YP Letters: Who wants neighbours like the EU?

From: Peter Warters, Mallorie Park Drive, Ripon.

People gather at a Rally for Europe event.
People gather at a Rally for Europe event.

IF Don Burslam really considers that “our neighbours” (the EU presumably?) “consult, defer, respect... do us favours” (The Yorkshire Post, October 13), then he has been living in splendid isolation these last 30 or 40 years. If, in doubt, he needs to reflect on the neighbourliness shown towards Greece, never mind the UK.

I also want to draw attention to the remark about Gordon Brown’s generosity in the letter (October 13) from S Ellis on increases to State Pension and heating allowance. These need to be measured against his wilful “nationalisation” of both Railtrack and Northern Rock when shareholders received nothing for their investments. In both cases, the companies were not insolvent.

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Similarly his 1997 raid on pension funds worth some £10bn annually, and ongoing, destroyed most private sector final salary pension schemes. This is the Chancellor who regularly described himself as being “prudent” at the Commons dispatch box. And how much was left in the kitty when Labour were voted out? Zero!

From: Robert Clarkson, Grosvenor Park, Leeds.

IT would seem to me that in the negotiations re the exit bill for the UK leaving the EU, we are not pressing for a detailed invoice to show exactly how this figure is achieved.

In view of the lack of audited accounts, how is it possible for any kind of figure to be put forward? Surely any firm of repute would be able to demonstrate a breakdown of any figure being presented?

Why are we not pressing for this?

From: John Marcus, Colville Gardens, Lightwater.

WHY all the talk about “Hard Brexit” and “Soft Brexit” and 50 shades of Brexit in between? Brexit means Brexit.

City needs a metro system

From: James Bovington, Church Grove, Horsforth, Leeds.

CONCENTRATION of all rail services at a revamped and much-improved Leeds Station is not the best way of promoting rail as the principal means of relieving this city’s gridlocked roads.

Given that a new chord will allow HS2 trains to use lengthened but existing platforms, a better use of the available funds would be a twin-track city centre tunnel, allowing direct rail access to underground stations at key points such as Leeds Town Hall and Eastgate in addition to City Square. Indeed the metro tunnel could also serve the new City Southbank developments directly. The new north-south platforms at Neville Street would then not be needed.

That said, I remain dubious about the whole philosophy of HS2 which can only benefit a really small number of frequent travellers. What is needed is a system which brings daily benefits to the whole of the community, and that is a metro system akin to what they have on Tyneside and Merseyside and epitomised by the new London Crossrail. Leeds needs its own Crossrail. And we need £100m for the Skipton-Colne link, not £56bn for HS2.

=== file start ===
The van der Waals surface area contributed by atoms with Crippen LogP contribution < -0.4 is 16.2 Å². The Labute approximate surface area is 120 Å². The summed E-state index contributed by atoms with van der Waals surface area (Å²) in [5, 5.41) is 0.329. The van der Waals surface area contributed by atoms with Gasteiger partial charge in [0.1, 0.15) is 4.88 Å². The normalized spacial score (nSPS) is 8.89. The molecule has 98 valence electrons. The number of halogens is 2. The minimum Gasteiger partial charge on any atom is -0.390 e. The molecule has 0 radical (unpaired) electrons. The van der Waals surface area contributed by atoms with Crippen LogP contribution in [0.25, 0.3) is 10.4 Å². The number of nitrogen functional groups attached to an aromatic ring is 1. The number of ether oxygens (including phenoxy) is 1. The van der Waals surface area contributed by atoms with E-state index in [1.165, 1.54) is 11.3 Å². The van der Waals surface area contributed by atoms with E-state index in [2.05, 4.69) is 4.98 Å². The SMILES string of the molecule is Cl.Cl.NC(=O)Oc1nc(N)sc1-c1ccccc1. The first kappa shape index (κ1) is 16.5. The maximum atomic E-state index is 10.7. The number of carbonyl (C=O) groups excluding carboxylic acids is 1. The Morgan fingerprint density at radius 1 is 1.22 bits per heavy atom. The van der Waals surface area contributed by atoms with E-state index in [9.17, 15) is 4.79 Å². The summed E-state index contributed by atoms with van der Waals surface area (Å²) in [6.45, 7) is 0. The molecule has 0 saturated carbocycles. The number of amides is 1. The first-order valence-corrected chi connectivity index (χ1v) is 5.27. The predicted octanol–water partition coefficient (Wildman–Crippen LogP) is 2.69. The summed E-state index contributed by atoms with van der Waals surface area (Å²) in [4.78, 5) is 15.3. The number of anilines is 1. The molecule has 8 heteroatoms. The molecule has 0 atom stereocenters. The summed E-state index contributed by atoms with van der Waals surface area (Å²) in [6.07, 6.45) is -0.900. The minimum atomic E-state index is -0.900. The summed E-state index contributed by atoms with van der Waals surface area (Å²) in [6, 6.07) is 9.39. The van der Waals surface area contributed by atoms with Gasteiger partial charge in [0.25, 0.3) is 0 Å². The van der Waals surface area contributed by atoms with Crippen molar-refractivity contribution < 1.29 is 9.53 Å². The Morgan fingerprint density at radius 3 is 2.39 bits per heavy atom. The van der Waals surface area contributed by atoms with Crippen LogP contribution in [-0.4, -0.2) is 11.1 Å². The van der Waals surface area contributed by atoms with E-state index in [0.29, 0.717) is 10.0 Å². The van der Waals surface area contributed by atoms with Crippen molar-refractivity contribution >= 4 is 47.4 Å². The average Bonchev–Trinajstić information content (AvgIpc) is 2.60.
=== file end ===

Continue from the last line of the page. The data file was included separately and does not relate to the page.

So you don’t even need to go to continental Europe to see efficient public transport. It exists in England. Liverpool, Newcastle, London are cities to emulate, although Zurich is a pretty good model too.

Excellent transport systems improving the status and environment of cities in a way that our leaver Transport Secretary Chris Grayling could never grasp.

Tories letting down elderly

From: Dick Lindley, Altofts.

IT was recently suggested by the Care Minister, Jackie Doyle-Price, that homes should not been seen as assets to be passed onto our kids, but should instead be used to pay for our residential care expenses in our twilight years.

Does she not understand that we have spent the vast majority of our working lives paying huge amounts of income tax and national insurance in order to fund our healthcare needs?

Is she really working for the Conservative Party or is she secretly helping the socialist party? It is the sort of rhetoric which one would expect for left- wing Corbynites, but coming from a Tory minister it makes me despair of the Tories.

The Tory party used to support hard-working people in their attempts to accumulate a few quid so that their kids would be better off than they were, when starting out on life’s journey.

It is a smack in the teeth for the hard-working people who have saved all their lives only to find that the main constituent of their wealth, their house, will be confiscated by the state, at the very time when, having supported the state throughout their working lives, they should be able to expect a bit of state support in their dotage.

Rather than confiscating valuable assets from the savings of elderly people, it would be a much better idea if the obscene amount of monies squandered by this Government in its foreign aid budget were spent looking after our old folks.

The Tories need to remember that charity begins at home if they want to be re-elected.

Moving show of sisterly love

From: Louise Cooper, Hull.

IT is wonderful to see all the big shows which will be coming to our “New Theatre” in Hull after the renovation, but amazing to see a small production at Hull Truck Theatre – He Ain’t Heavy – by ex-Hull schoolgirl Grania Pickard who now lives in Bristol.

This was a deeply moving production about her relationship with her brother who is autistic and suffers from epilepsy. With some audience participation, and Grania’s amazing dramatic aerial performance and storytelling, it shows her deep love for her brother who is now a man but has the mental age of a young child.